Here’s to your baby’s health!
Spinach has a legendary reputation as a healthy food – and for good reason! Spinach is low in calories and is a good source of vitamins A, B2, C, E and K, and minerals, including manganese, magnesium, potassium, zinc, and selenium. Although glorified as a strength-building source of iron by the infamous Popeye cartoons, spinach actually contains low amounts of this mineral and has minimal benefits to baby. But collectively spinach is one of the healthiest foods your little one can eat, as it promotes muscle development and enhances growth. It also helps to protect the body against various forms of cancer, lowers blood pressure, and guards against age-related brain decline later in life. Most pediatricians recommend introducing spinach into your baby’s diet at 10 months or older.
As versatile as it is healthy.
Spinach is typically plentifully available year ’round and has become a popular staple in baby recipes and dishes. When preparing spinach for your baby, it is important to wash it very carefully — even if it is pre-packed in a bag that says “washed and ready to eat.” This helps to eliminate any possibilities of E.coli. Next, trim off the roots and chop up any thick stems. Place the leaves in a cooking pot, but don’t add water. The water from the washing process should be sufficient for cooking. Cover the pot and cook until the leaves are wilted and still have a bright color — this should only take a few minutes. Now, chop well, puree, and lunch – or dinner – for baby is served! Consider adding spinach to meat or vegetable lasagna, cook with peas and pears, or mix with cream cheese for a delicious dip or spread.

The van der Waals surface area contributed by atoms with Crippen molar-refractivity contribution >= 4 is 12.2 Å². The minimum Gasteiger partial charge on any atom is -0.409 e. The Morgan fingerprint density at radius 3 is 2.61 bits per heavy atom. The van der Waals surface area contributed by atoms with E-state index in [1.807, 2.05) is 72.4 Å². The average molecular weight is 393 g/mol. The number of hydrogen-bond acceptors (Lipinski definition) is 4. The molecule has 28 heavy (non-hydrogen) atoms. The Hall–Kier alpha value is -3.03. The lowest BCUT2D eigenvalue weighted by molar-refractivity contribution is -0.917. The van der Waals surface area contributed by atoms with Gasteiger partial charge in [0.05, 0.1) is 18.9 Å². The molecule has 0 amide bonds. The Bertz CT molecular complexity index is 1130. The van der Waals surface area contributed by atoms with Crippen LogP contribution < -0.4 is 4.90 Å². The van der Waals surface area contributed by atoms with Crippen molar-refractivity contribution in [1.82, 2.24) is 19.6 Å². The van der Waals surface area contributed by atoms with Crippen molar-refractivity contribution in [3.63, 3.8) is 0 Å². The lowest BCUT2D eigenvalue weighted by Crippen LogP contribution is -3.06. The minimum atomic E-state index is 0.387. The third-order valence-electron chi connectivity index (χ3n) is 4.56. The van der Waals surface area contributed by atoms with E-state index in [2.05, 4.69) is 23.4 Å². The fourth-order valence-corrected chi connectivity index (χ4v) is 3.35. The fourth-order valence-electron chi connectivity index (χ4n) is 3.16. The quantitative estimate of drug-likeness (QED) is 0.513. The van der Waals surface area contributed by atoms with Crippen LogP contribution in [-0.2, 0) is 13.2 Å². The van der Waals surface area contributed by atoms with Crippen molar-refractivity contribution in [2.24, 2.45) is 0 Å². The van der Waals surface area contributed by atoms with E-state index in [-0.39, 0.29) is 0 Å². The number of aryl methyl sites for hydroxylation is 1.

Interesting spinach facts.
Spinach is a member of the goosefoot family, along with Swiss chard and beets. It grows quickly and can be harvested after just 37 to 45 days. Spinach also grows best during the cold winter months and can withstand temperatures as low as 20°F. California and Texas are the leading producers of spinach in the U.S. The popularity of the Popeye cartoon helped boost spinach sales by an eye-opening 33% during the 1930s and 1940s. The truth, however, is that the wonders of spinach portrayed in the cartoon were based on statistics published back in 1870, which mistakenly gave the iron content of spinach as being 10 time greater than it actually is!